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Trump Doctrine on Fair Trade Mirrors Existing U.S. Sugar Program

Following recommendations by the U.S. International Trade Commission, President Donald Trump this week slapped a 30 percent tariff on imported solar-energy components “in a bid to help U.S. manufacturers.”

Similar restrictions were also applied to washing machine imports.

“The United States International Trade Commission, an independent body of trade experts,” reports John Carney of, “had engaged in ‘an exhaustive process’ to examine the charges filed by American businesses and concluded that U.S. producers had been ‘seriously injured’ by imports.”

Indeed, according to an Associated Press report more than two dozen U.S. solar-manufacturing facilities have closed over the past five years “as China plotted to flood the global market with cheap products to weaken U.S. manufacturing.”

“The president’s action makes clear again that the Trump administration will always defend American workers, farmers, ranchers, and businesses in general,” affirmed U.S. Trade Representative Robert Lighthizer in a statement announcing the decision.

This is welcome news to American sugar farmers who are once again under assault by Big Candy lobbyists who conducting a national letter-to-the-editor disinformation/propaganda campaign calling on Congress to unilaterally eliminate the current U.S. sugar program which defends American sugar farmers from “cheap” imported sugar from countries that subsidize their comparatively inefficient sugar industries.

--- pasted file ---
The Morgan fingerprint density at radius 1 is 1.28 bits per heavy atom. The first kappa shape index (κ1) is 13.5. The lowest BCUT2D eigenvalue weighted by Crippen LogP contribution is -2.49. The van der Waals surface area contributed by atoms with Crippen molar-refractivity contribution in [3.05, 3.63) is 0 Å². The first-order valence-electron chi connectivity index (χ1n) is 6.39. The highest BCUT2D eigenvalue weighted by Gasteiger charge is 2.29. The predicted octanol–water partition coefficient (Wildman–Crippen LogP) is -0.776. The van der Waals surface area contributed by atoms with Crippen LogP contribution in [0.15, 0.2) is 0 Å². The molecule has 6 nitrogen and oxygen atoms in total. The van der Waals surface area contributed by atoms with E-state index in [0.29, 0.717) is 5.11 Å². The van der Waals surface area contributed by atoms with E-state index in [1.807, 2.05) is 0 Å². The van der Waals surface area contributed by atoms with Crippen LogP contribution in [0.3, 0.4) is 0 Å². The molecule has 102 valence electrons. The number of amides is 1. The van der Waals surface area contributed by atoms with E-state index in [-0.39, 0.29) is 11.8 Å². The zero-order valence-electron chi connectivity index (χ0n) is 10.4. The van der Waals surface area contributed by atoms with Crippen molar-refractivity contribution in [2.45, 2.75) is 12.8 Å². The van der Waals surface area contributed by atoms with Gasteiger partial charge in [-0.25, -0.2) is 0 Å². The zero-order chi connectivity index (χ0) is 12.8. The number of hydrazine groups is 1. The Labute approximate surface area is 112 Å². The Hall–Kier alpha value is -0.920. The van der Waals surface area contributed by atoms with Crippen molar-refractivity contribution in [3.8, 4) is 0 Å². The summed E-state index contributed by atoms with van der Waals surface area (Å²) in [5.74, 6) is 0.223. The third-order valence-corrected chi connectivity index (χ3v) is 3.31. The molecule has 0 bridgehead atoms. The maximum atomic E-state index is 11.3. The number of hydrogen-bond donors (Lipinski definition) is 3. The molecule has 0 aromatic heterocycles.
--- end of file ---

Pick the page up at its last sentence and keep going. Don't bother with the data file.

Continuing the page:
In this regard, the “Trump Doctrine” on trade is perfectly consistent with Rep. Ted Yoho’s proposed “Zero for Zero” resolution which essentially declares that the United States will remove its protections from artificially cheap sugar imports in return for foreign competitors removing their often-unlawful government subsidies.

As the President has plainly stated, it’s not acceptable to continue with trade agreements that unfairly benefit foreign producers at the expense of American workers, farmers, ranchers and businesses in general.

As such, Congress should stop trying to kill the U.S. sugar program – which would seriously hurt American sugar farmers – and instead focus their time and attention to striking new trade deals that provide a level playing field for all of the players involved.

Zero-for-Zero is a perfect opportunity for Congress to get onboard with the President’s “America First” trade agenda.  The sooner the better.